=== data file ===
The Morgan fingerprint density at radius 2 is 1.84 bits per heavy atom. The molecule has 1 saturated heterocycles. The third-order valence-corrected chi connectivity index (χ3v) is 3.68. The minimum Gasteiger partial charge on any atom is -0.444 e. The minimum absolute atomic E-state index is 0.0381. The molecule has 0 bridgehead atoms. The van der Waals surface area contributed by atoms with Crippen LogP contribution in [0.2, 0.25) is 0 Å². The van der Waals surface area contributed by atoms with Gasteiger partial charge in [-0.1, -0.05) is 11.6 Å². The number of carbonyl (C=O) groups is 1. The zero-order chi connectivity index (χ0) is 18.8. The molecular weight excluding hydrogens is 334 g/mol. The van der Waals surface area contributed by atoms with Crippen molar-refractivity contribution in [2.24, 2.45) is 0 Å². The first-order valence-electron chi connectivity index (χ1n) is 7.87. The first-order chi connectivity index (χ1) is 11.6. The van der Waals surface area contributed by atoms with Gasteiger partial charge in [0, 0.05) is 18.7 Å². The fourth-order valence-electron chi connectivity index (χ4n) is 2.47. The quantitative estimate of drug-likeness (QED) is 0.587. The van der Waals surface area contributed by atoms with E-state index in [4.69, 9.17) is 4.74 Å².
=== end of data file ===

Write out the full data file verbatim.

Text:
The Morgan fingerprint density at radius 2 is 1.84 bits per heavy atom. The molecule has 1 saturated heterocycles. The third-order valence-corrected chi connectivity index (χ3v) is 3.68. The minimum Gasteiger partial charge on any atom is -0.444 e. The minimum absolute atomic E-state index is 0.0381. The molecule has 0 bridgehead atoms. The van der Waals surface area contributed by atoms with Crippen LogP contribution in [0.2, 0.25) is 0 Å². The van der Waals surface area contributed by atoms with Gasteiger partial charge in [-0.1, -0.05) is 11.6 Å². The number of carbonyl (C=O) groups is 1. The zero-order chi connectivity index (χ0) is 18.8. The molecular weight excluding hydrogens is 334 g/mol. The van der Waals surface area contributed by atoms with Crippen molar-refractivity contribution in [2.24, 2.45) is 0 Å². The first-order valence-electron chi connectivity index (χ1n) is 7.87. The first-order chi connectivity index (χ1) is 11.6. The van der Waals surface area contributed by atoms with Gasteiger partial charge in [0, 0.05) is 18.7 Å². The fourth-order valence-electron chi connectivity index (χ4n) is 2.47. The quantitative estimate of drug-likeness (QED) is 0.587. The van der Waals surface area contributed by atoms with E-state index in [4.69, 9.17) is 4.74 Å².